Scholarly not-for-profits model themselves on their bigger perceived siblings, and the endowment concepts embraced by academia proper have become the de facto standards for behavior in scholarly not-for-profits. Associations and others are either run or heavily influenced by academics, who reflexively look to academic spending, investment, and governance policies for guidance around their own investment funds.
Endowments at academic institutions in the United States can run between two times and seven times the operating budget. Harvard’s is the largest, at ~$32 billion. Around 65 US universities have endowments over $1 billion. For many, the endowment comes in at more than $1 million per student.
These are large sums of money sitting in the bank. These relatively idle funds underscore the importance of Cowen’s basic question: Why?
Surprisingly, there’s no clear answer.
The term “endowment” is often thrown around as if it’s a single, well-understood thing. In fact, most academic institutions and scholarly not-for-profits have a mix of restricted and unrestricted funds in what they refer to as their “endowment.” The money in these funds generally emanated from surpluses generated years or even decades ago. In this regard, all or a portion of the funds are more like retained earnings in a business.
Finding a clearly stated reason or purpose behind these large sums of retained earnings is surprisingly difficult. A good foundational discussion of possible motivations can be found in a thoughtful piece Henry Hansmann published in 1990. Hansmann explores many possible philosophies institutions may be pursuing in holding onto these funds so long and to such an extent, including intergenerational equity (making life easier for future students), efficiency (using this money when it’s growing faster than incomes), lumpy funding (using these funds to bridge funding droughts), liquidity (bridging downturns), long-term security (extending the business after its core revenues have dried up), and insulation from outside demands (making the institution rich enough to scoff at suitors). Each of these is readily disputed, and a couple are firmly refuted.
For instance, the notion of “intergenerational equity” involves transferring wealth from an earlier generation to a later generation helps ensure fairness. However, Hansmann points out that because there is typically economic growth via even a low rate of inflation, this wealth transfer is essentially from the poorer to the richer — that is, future generations will have more money than prior generations. In this case, it might make more sense for future generations to subsidize the current one — which would mean having the university borrow and the future generation pay this back through higher tuition. A paper by Gilbert and Hrdlicka studies whether universities are investing in a way suggesting they have this as a goal — that is, investing in a low-risk way so that equity is more likely to be preserved. They find that “the objective of maintaining fairness does not appear as the main reason for having an endowment in the first place and certainly for managing it in a very aggressive manner.”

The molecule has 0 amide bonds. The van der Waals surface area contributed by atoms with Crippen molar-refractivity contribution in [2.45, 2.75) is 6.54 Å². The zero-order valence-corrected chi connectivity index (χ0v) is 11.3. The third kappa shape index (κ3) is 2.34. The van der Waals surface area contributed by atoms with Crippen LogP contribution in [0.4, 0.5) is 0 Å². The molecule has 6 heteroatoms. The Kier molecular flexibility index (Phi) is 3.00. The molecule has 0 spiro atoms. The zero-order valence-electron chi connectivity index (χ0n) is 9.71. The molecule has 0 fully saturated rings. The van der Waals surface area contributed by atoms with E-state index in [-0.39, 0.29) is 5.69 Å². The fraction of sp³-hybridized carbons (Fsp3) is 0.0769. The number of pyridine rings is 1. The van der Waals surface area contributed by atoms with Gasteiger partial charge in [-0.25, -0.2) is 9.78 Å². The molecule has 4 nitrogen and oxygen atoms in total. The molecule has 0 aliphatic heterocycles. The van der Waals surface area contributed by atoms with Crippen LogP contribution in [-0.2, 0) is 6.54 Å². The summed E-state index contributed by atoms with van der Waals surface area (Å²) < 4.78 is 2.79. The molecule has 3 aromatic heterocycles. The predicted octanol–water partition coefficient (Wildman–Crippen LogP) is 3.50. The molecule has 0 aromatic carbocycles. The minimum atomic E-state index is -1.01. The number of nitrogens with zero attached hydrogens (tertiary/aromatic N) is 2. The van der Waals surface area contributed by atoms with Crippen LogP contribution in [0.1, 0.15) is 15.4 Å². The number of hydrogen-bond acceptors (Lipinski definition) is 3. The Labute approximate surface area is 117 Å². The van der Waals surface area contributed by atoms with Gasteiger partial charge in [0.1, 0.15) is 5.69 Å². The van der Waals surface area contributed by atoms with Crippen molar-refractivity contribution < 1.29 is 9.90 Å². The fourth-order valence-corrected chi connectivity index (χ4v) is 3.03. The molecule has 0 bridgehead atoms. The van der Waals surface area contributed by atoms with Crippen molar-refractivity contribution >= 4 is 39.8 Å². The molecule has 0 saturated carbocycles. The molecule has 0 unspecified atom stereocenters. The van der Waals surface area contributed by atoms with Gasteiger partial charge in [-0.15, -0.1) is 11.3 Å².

The idea that a sizable endowment or investment balance can serve an organization if all other revenues dry up also doesn’t hold up. As Hansmann writes:
If an ordinary business firm were to sustain repeated losses over many years, it would probably be efficient for the firm to go out of business — and inefficient for the firm to draw on all of its retained earnings from earlier decades to cover its losses.
There are non-strategic reasons Hansmann offers to explain the behavior of academic institutions relative to their endowments. One he calls, “The peculiar perspective of trustees.” As Hansmann writes,
. . . trustees tend to focus a disproportionate amount of their attention on the endowment and make its preservation or growth a special priority. This tendency may be reinforced by the fact that the size and growth of the endowment is a tangible and easily measured thing. . . . consciously or unconsciously, university trustees tend to focus on the size of the university’s retained earnings . . . as a measure of the success of the management of the institution.”